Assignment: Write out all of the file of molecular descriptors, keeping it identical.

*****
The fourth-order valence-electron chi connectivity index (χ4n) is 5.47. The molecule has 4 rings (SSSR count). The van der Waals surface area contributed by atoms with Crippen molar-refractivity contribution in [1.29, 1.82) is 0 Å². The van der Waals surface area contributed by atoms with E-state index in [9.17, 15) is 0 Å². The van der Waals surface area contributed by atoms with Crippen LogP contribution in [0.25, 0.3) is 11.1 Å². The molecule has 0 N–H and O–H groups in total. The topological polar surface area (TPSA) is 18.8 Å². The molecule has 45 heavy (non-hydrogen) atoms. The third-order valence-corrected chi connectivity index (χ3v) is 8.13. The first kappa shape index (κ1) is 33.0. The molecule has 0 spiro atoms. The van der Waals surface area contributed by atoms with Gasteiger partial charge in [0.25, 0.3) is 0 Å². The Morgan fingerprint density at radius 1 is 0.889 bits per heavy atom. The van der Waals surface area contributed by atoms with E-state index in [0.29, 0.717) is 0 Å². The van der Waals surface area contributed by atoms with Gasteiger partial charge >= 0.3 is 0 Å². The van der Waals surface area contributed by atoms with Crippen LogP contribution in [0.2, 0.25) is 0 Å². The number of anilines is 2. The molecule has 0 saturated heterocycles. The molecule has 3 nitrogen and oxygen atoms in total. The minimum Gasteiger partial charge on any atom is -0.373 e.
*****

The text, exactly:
The fourth-order valence-electron chi connectivity index (χ4n) is 5.47. The molecule has 4 rings (SSSR count). The van der Waals surface area contributed by atoms with Crippen molar-refractivity contribution in [1.29, 1.82) is 0 Å². The van der Waals surface area contributed by atoms with E-state index in [9.17, 15) is 0 Å². The van der Waals surface area contributed by atoms with Crippen LogP contribution in [0.25, 0.3) is 11.1 Å². The molecule has 0 N–H and O–H groups in total. The topological polar surface area (TPSA) is 18.8 Å². The molecule has 45 heavy (non-hydrogen) atoms. The third-order valence-corrected chi connectivity index (χ3v) is 8.13. The first kappa shape index (κ1) is 33.0. The molecule has 0 spiro atoms. The van der Waals surface area contributed by atoms with Gasteiger partial charge in [0.25, 0.3) is 0 Å². The Morgan fingerprint density at radius 1 is 0.889 bits per heavy atom. The van der Waals surface area contributed by atoms with E-state index in [0.29, 0.717) is 0 Å². The van der Waals surface area contributed by atoms with Gasteiger partial charge >= 0.3 is 0 Å². The van der Waals surface area contributed by atoms with Crippen LogP contribution in [0.2, 0.25) is 0 Å². The number of anilines is 2. The molecule has 0 saturated heterocycles. The molecule has 3 nitrogen and oxygen atoms in total. The minimum Gasteiger partial charge on any atom is -0.373 e.